Genius Guide F.A.Q.
Q. What gives with Jeff's e-mail address (BlackSox1919@charter.net)?
A. Jeff, a passionate baseball fan and student of the Deadball Era of major league baseball, has long been involved with an effort to get both Shoeless Joe Jackson and Buck Weaver reinstated to baseball. As you may or may not know, those two men were banned from the game for life as part of the Black Sox Scandal of 1919, wherein eight members of the highly favored Chicago White Sox were accused of taking money from gamblers in exchange for throwing the World Series against the Cincinnati Reds. Though there is still considerable debate as to whether Jackson accepted the money, his play in the Series is unassailable. He batted .375, had a record 12 hits, hit the only homerun by either side, and played errorless ball. Weaver took no money and did nothing to throw the Series, but was banned for knowing about the scheme and not reporting it. Jackson, whose lifetime .356 average is third highest in major league history, clearly belongs in the Hall of Fame but cannot be elected until he is reinstated; and Weaver, a respected and well-liked player who was just coming into his own at third after a shaky start in the majors at shortstop, deserves to be delivered from ignominy even if it is purely ceremonial. Another bit of trivia about the name Black Sox: It had nothing, at first, to do with the scandal. The White Sox under tightwadded, dictatorial owner Charles Commisky were the worst paid and worst treated players in baseball, and were even charged by the club to launder their uniforms. When they refused to wash them, preferring instead to wear the dirty woolen garments over and over, they came to be known as the Black Sox. It could be argued that Commisky had as much to do with the scandal as any of the players involved in the conspiracy.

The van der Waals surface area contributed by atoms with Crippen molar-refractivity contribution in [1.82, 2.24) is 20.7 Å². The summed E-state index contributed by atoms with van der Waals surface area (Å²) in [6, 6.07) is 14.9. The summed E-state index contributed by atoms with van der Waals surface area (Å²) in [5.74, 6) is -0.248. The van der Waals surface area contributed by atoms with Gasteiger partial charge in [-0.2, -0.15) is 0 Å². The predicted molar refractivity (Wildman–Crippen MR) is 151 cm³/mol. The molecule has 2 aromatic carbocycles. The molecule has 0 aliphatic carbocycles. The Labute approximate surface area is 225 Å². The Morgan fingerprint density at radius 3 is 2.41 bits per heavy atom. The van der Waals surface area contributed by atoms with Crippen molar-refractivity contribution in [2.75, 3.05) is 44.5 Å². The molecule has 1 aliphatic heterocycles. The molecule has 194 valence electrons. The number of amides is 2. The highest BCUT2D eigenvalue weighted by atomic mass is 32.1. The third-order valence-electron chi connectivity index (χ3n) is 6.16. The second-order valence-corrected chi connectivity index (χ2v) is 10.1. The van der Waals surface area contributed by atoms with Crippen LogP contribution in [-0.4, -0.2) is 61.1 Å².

Q. What the hell does that have to do with jazz?
A. Hey, you asked.
Q. Was pioneering saxophonist Frankie Trambauer really a raccoon, or Coati, as claimed in various places throughout the Guide ?
A. Yes, he was.
Q. What proof do you have to back that up?
A. Jeff cites the memoirs of bandleader Jean Goldkette, who recalls seeing Trambauer insist on washing his food before eating it. "Once, at this really swank joint in Chicago, Frank conspicuously dunked a perfectly good Beef Wellington in his fingerbowl. It was then we all started to suspect something was up with him." Close friend Bix Beiderbecke often complained that he "couldn't keep Frank away from (his) trash cans." And let's not forget that Trambauer won the North American Procyonid Society's "Man" of the Year Award 12 years in a row (1924-36).
Q. When will the Genius Guide be published in a convenient book form?
A. Funny you should ask. The Genius Guide to Jazz should be published by AAJ Press in time for the holidays.
Q. What holidays? Easter? Arbor Day?
A. Thanksgiving and Christmas, at the latest.
Q. Will it just be a collection of the columns published first on the Website?
A. No. While it will contain some material from aaj.com, it will be composed mostly of original material.
Q. Wow, where can I get copies for myself and all my friends and loved ones?
A. It will be available right here on allaboutjazz.com, at our online retail partners and at select "bricks and mortar" retailers.
Q. Was this whole line of questioning in fact just a shameless plug for the upcoming Genius Guide book?
A. Yes, yes it was.
Till next month, kids, exit to your right and enjoy the rest of AAJ.